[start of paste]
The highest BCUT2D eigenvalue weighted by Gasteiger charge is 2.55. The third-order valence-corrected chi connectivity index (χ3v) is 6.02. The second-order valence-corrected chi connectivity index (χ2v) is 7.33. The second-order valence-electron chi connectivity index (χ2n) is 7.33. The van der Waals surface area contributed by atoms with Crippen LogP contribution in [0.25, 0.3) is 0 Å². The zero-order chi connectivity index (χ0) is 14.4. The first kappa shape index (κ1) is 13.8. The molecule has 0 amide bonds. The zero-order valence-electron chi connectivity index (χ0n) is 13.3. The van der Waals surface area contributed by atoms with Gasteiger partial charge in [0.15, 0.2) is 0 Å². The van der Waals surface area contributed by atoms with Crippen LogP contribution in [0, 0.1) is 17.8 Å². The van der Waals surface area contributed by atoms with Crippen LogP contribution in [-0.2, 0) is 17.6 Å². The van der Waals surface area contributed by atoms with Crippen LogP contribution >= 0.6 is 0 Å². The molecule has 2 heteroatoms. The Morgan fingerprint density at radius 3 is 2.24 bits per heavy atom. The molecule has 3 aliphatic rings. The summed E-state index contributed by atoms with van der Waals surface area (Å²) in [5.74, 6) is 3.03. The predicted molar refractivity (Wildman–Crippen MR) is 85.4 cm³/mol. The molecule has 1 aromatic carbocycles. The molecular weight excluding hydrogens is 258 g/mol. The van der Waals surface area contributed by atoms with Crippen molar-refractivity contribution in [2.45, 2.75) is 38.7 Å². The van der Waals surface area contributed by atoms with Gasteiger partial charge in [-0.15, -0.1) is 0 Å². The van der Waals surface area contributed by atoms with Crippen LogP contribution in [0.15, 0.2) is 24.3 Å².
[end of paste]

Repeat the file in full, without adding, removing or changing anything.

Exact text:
The highest BCUT2D eigenvalue weighted by Gasteiger charge is 2.55. The third-order valence-corrected chi connectivity index (χ3v) is 6.02. The second-order valence-corrected chi connectivity index (χ2v) is 7.33. The second-order valence-electron chi connectivity index (χ2n) is 7.33. The van der Waals surface area contributed by atoms with Crippen LogP contribution in [0.25, 0.3) is 0 Å². The zero-order chi connectivity index (χ0) is 14.4. The first kappa shape index (κ1) is 13.8. The molecule has 0 amide bonds. The zero-order valence-electron chi connectivity index (χ0n) is 13.3. The van der Waals surface area contributed by atoms with Gasteiger partial charge in [0.15, 0.2) is 0 Å². The van der Waals surface area contributed by atoms with Crippen LogP contribution in [0, 0.1) is 17.8 Å². The van der Waals surface area contributed by atoms with Crippen LogP contribution in [-0.2, 0) is 17.6 Å². The van der Waals surface area contributed by atoms with Crippen LogP contribution >= 0.6 is 0 Å². The molecule has 2 heteroatoms. The Morgan fingerprint density at radius 3 is 2.24 bits per heavy atom. The molecule has 3 aliphatic rings. The summed E-state index contributed by atoms with van der Waals surface area (Å²) in [5.74, 6) is 3.03. The predicted molar refractivity (Wildman–Crippen MR) is 85.4 cm³/mol. The molecule has 1 aromatic carbocycles. The molecular weight excluding hydrogens is 258 g/mol. The van der Waals surface area contributed by atoms with Crippen molar-refractivity contribution in [2.45, 2.75) is 38.7 Å². The van der Waals surface area contributed by atoms with Gasteiger partial charge in [-0.15, -0.1) is 0 Å². The van der Waals surface area contributed by atoms with Crippen LogP contribution in [0.15, 0.2) is 24.3 Å².